According to the governor's website Prevent Overdose RI:
In 2017, 323 Rhode Islanders lost their lives to overdose. That's more than the number of people who died in car accidents, murders and suicides combined. From 2011 to 2017, overdose deaths increased by almost 90 percent.
CCRI's Health Sciences departments will host the second in a series of awareness events on Rhode Island's opioid crisis geared toward its students and the Rhode Island community.
This event will present data the Rhode Island Overdose Prevention and Intervention Task Force has collected about the crisis. Two panel discussions will follow. The first includes Rhode Island public officials charged with action steps to reduce drug-related dependency and deaths. During the second panel, medical professionals will present data about the success of non-opioid pain treatment therapies.
According to the Rhode Island Overdose Prevention and Intervention Task Force:
It is time to change how we treat pain; opioids don't need to be the first line of defense.
The symposium will encourage discussion about changing the culture of pain management and promote evidence-based non-opioid therapies for chronic pain, such as clinical massage therapy, acupuncture, physical therapy, occupational therapy, chiropractic care, naturopathic medicine and behavioral therapy.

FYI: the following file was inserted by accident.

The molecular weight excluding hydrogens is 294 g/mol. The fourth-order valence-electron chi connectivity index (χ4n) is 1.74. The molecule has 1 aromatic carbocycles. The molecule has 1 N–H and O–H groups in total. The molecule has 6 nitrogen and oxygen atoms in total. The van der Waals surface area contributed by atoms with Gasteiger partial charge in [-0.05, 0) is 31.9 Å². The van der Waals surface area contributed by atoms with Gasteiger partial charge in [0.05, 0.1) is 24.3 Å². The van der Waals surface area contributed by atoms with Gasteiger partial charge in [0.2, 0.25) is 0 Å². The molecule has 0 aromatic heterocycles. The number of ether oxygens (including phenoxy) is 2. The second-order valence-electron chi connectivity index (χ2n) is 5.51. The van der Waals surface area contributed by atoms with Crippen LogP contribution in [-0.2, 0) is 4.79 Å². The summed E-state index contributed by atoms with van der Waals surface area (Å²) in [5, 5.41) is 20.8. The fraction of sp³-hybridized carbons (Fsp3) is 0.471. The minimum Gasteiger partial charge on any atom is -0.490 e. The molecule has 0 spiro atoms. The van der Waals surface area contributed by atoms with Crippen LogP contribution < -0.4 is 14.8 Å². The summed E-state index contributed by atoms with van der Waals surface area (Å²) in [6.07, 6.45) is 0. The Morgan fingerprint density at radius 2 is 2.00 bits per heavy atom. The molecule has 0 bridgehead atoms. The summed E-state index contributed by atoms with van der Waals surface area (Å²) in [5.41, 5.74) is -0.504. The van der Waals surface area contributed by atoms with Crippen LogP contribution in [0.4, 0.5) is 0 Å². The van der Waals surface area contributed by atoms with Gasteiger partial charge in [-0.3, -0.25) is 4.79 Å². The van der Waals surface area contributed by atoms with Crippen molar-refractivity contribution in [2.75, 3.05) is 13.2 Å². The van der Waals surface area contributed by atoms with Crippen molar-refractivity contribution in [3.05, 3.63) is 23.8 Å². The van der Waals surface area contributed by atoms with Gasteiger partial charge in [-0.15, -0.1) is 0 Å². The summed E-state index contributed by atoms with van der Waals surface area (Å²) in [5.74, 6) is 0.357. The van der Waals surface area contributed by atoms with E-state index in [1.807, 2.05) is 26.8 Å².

Attendees will be better informed about the size and impact of the crisis in Rhode Island and what we are doing about it.
Health professionals will better understand their role and the evidence-based interventions they must use against the crisis.
Health care professions with expertise in pain management will be identified.
Opportunity will be presented for the community to strengthen around the Action Plan.
Watch this video to learn about the risks of opioid prescriptions, including side effects, proper storage and non-opioid treatment options.
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